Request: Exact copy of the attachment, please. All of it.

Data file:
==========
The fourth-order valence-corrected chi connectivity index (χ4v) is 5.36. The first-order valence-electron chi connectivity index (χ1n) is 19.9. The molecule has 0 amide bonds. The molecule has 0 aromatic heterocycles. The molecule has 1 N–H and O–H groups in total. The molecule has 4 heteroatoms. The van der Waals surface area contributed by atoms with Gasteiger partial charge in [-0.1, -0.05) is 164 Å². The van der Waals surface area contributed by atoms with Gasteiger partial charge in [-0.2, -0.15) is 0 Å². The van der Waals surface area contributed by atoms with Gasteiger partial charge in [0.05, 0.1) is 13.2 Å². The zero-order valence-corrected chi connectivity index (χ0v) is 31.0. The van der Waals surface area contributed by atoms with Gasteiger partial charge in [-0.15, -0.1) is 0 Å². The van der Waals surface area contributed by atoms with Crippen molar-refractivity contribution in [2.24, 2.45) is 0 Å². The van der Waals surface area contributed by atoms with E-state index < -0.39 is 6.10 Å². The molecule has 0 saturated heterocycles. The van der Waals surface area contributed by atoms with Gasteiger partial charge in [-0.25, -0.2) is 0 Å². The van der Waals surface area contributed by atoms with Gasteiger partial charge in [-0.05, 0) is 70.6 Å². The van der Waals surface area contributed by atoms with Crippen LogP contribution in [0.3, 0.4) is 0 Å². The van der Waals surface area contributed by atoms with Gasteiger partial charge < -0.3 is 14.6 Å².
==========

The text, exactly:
The fourth-order valence-corrected chi connectivity index (χ4v) is 5.36. The first-order valence-electron chi connectivity index (χ1n) is 19.9. The molecule has 0 amide bonds. The molecule has 0 aromatic heterocycles. The molecule has 1 N–H and O–H groups in total. The molecule has 4 heteroatoms. The van der Waals surface area contributed by atoms with Gasteiger partial charge in [-0.1, -0.05) is 164 Å². The van der Waals surface area contributed by atoms with Gasteiger partial charge in [-0.2, -0.15) is 0 Å². The van der Waals surface area contributed by atoms with Gasteiger partial charge in [0.05, 0.1) is 13.2 Å². The zero-order valence-corrected chi connectivity index (χ0v) is 31.0. The van der Waals surface area contributed by atoms with Gasteiger partial charge in [-0.15, -0.1) is 0 Å². The van der Waals surface area contributed by atoms with Crippen molar-refractivity contribution in [2.24, 2.45) is 0 Å². The van der Waals surface area contributed by atoms with E-state index < -0.39 is 6.10 Å². The molecule has 0 saturated heterocycles. The van der Waals surface area contributed by atoms with Gasteiger partial charge in [-0.25, -0.2) is 0 Å². The van der Waals surface area contributed by atoms with Gasteiger partial charge in [-0.05, 0) is 70.6 Å². The van der Waals surface area contributed by atoms with Crippen LogP contribution in [0.3, 0.4) is 0 Å². The van der Waals surface area contributed by atoms with Gasteiger partial charge < -0.3 is 14.6 Å².